9 Grammatical Pitfalls


[pair] /pɛər/
the edible fruit, typically rounded but elongated and growing smaller toward the stem, of a tree, Pyrus communis, of the rose family.
the tree itself.
Origin of pear
before 1000; Middle English pe(e)re, Old English peru < Late Latin pira, feminine singular use of plural of L of pirum (neuter) pear
Related forms
pearlike, adjective
Can be confused
pair, pare, payer, pear. Unabridged
Based on the Random House Dictionary, © Random House, Inc. 2015.
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Examples from the web for pear
  • Figure out where you carry your extra weight if you're pear shaped draw attention to your upper body.
  • Another couple served up sauteed asparagus and pear with gruyere.
  • Prickly pear cactus extract is available at some health-supplement stores.
  • To serve, place each pear standing up in a deep dish or goblet.
  • Mature agaves ocotillo prickly pear cactus and yuccas transplanted from the old yard give the new garden an established look.
  • Do not expect swift, effective action if this really goes pear shaped.
  • Spread the pear slices over the arugula and scatter the cheese, then the walnuts, over the top.
  • No pear can offer the satisfying crunch that an apple can, the wonderful feel of peel against teeth.
  • Using a melon ball scoop, cut away and discard the cores of each pear half.
  • To serve, decorate the top of each pear with a mint leaf and serve with a spoonful of the poaching wine.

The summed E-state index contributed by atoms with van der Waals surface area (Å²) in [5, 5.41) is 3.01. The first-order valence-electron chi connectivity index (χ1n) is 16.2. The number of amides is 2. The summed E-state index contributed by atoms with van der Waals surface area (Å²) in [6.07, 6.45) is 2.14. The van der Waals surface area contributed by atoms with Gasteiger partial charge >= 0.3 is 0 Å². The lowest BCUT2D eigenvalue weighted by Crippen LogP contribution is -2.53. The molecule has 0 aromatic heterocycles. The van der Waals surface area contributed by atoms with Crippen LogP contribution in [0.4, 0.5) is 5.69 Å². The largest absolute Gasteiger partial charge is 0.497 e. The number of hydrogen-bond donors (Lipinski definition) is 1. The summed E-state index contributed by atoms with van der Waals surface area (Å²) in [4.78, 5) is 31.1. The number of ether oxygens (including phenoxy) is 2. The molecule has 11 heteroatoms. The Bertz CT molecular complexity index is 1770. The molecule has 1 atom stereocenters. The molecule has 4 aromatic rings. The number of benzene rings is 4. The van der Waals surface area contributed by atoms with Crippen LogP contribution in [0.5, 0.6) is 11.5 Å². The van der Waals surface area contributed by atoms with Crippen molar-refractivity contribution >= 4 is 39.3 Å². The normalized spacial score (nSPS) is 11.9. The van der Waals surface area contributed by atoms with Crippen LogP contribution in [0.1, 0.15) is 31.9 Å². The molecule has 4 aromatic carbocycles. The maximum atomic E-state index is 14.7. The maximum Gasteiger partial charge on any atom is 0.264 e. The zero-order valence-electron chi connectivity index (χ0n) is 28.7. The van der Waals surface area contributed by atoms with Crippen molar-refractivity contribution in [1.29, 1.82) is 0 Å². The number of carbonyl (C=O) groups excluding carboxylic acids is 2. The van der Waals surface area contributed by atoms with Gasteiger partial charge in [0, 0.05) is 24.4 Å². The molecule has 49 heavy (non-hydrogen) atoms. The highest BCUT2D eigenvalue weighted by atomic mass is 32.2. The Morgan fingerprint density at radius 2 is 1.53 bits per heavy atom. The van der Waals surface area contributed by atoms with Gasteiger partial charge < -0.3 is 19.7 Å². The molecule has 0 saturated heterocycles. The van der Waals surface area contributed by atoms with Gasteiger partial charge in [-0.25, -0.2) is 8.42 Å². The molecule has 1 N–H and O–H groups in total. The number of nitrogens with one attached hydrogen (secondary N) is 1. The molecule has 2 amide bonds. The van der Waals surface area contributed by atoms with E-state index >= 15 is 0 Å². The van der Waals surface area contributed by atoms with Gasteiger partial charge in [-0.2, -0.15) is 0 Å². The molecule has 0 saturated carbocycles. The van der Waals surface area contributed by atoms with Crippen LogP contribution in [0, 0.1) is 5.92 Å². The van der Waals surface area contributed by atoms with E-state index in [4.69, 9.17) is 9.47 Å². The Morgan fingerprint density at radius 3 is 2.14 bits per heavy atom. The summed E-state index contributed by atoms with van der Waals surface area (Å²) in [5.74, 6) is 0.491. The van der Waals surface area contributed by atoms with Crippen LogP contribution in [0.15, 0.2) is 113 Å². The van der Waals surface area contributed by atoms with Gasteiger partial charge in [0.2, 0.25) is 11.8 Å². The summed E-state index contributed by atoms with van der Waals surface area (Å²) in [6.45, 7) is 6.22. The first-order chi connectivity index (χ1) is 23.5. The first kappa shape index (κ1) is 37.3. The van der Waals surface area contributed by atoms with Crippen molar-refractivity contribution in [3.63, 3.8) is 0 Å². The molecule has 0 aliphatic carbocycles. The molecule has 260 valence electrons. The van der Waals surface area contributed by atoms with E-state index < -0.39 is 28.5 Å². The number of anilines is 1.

British Dictionary definitions for pear


a widely cultivated rosaceous tree, Pyrus communis, having white flowers and edible fruits
the sweet gritty-textured juicy fruit of this tree, which has a globular base and tapers towards the apex
the wood of this tree, used for making furniture
(informal) go pear-shaped, to go wrong: the plan started to go pear-shaped
Word Origin
Old English pere, ultimately from Latin pirum
Collins English Dictionary - Complete & Unabridged 2012 Digital Edition
© William Collins Sons & Co. Ltd. 1979, 1986 © HarperCollins
Publishers 1998, 2000, 2003, 2005, 2006, 2007, 2009, 2012
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Word Origin and History for pear

Old English pere, peru "pear," common West Germanic (cf. Middle Dutch, Middle Low German pere, Old High German pira, bira, Dutch peer), from Vulgar Latin *pera, variant of Latin pira, plural (taken for fem. singular) of pirum "pear," a loan word from an unknown source. It likely shares an origin with Greek apion "pear," apios "pear tree."

Online Etymology Dictionary, © 2010 Douglas Harper
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